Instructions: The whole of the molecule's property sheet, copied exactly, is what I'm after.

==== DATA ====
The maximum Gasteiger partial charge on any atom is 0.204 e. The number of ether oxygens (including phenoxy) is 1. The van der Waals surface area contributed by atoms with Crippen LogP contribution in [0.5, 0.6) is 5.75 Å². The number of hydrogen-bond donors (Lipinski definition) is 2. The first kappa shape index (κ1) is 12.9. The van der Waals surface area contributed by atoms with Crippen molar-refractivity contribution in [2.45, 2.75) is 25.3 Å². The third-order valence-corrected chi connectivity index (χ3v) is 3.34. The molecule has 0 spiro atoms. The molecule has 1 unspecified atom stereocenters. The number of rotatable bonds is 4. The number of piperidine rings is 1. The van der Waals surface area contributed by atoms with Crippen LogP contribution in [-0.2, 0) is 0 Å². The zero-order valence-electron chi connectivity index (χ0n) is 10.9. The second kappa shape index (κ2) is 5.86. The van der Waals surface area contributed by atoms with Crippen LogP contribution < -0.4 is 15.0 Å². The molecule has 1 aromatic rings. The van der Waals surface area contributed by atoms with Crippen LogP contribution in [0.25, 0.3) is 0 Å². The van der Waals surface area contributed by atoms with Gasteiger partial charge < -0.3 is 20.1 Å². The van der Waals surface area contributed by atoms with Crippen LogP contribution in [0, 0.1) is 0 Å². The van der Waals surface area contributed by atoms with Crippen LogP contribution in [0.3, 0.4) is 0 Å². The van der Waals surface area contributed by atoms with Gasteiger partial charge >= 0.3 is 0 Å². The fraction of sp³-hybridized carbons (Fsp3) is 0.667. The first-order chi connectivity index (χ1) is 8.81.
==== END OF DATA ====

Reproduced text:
The maximum Gasteiger partial charge on any atom is 0.204 e. The number of ether oxygens (including phenoxy) is 1. The van der Waals surface area contributed by atoms with Crippen LogP contribution in [0.5, 0.6) is 5.75 Å². The number of hydrogen-bond donors (Lipinski definition) is 2. The first kappa shape index (κ1) is 12.9. The van der Waals surface area contributed by atoms with Crippen molar-refractivity contribution in [2.45, 2.75) is 25.3 Å². The third-order valence-corrected chi connectivity index (χ3v) is 3.34. The molecule has 0 spiro atoms. The molecule has 1 unspecified atom stereocenters. The number of rotatable bonds is 4. The number of piperidine rings is 1. The van der Waals surface area contributed by atoms with Crippen LogP contribution in [-0.2, 0) is 0 Å². The zero-order valence-electron chi connectivity index (χ0n) is 10.9. The second kappa shape index (κ2) is 5.86. The van der Waals surface area contributed by atoms with Crippen LogP contribution < -0.4 is 15.0 Å². The molecule has 1 aromatic rings. The van der Waals surface area contributed by atoms with Crippen LogP contribution in [0.25, 0.3) is 0 Å². The van der Waals surface area contributed by atoms with Gasteiger partial charge < -0.3 is 20.1 Å². The van der Waals surface area contributed by atoms with Crippen LogP contribution in [0, 0.1) is 0 Å². The van der Waals surface area contributed by atoms with Crippen LogP contribution in [0.3, 0.4) is 0 Å². The van der Waals surface area contributed by atoms with Gasteiger partial charge >= 0.3 is 0 Å². The fraction of sp³-hybridized carbons (Fsp3) is 0.667. The first-order chi connectivity index (χ1) is 8.81.